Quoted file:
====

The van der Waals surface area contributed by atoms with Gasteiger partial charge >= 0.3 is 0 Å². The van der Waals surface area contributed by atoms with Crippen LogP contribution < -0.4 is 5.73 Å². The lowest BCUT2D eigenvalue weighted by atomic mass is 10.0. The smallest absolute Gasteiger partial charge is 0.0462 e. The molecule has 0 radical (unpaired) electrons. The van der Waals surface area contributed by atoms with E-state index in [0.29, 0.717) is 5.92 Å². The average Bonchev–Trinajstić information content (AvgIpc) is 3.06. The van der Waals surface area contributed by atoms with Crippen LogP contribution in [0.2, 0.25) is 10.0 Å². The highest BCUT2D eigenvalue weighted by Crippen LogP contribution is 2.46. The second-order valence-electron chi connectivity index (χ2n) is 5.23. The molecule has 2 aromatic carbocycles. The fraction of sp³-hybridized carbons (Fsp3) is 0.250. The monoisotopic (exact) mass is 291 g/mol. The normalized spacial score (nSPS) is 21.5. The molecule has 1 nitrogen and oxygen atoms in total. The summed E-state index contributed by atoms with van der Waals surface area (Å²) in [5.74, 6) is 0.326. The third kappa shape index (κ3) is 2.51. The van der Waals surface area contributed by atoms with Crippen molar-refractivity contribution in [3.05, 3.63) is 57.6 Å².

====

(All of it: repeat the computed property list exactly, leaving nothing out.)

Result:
The van der Waals surface area contributed by atoms with Gasteiger partial charge >= 0.3 is 0 Å². The van der Waals surface area contributed by atoms with Crippen LogP contribution < -0.4 is 5.73 Å². The lowest BCUT2D eigenvalue weighted by atomic mass is 10.0. The smallest absolute Gasteiger partial charge is 0.0462 e. The molecule has 0 radical (unpaired) electrons. The van der Waals surface area contributed by atoms with E-state index in [0.29, 0.717) is 5.92 Å². The average Bonchev–Trinajstić information content (AvgIpc) is 3.06. The van der Waals surface area contributed by atoms with Crippen LogP contribution in [0.2, 0.25) is 10.0 Å². The highest BCUT2D eigenvalue weighted by Crippen LogP contribution is 2.46. The second-order valence-electron chi connectivity index (χ2n) is 5.23. The molecule has 2 aromatic carbocycles. The fraction of sp³-hybridized carbons (Fsp3) is 0.250. The monoisotopic (exact) mass is 291 g/mol. The normalized spacial score (nSPS) is 21.5. The molecule has 1 nitrogen and oxygen atoms in total. The summed E-state index contributed by atoms with van der Waals surface area (Å²) in [5.74, 6) is 0.326. The third kappa shape index (κ3) is 2.51. The van der Waals surface area contributed by atoms with Crippen molar-refractivity contribution in [3.05, 3.63) is 57.6 Å².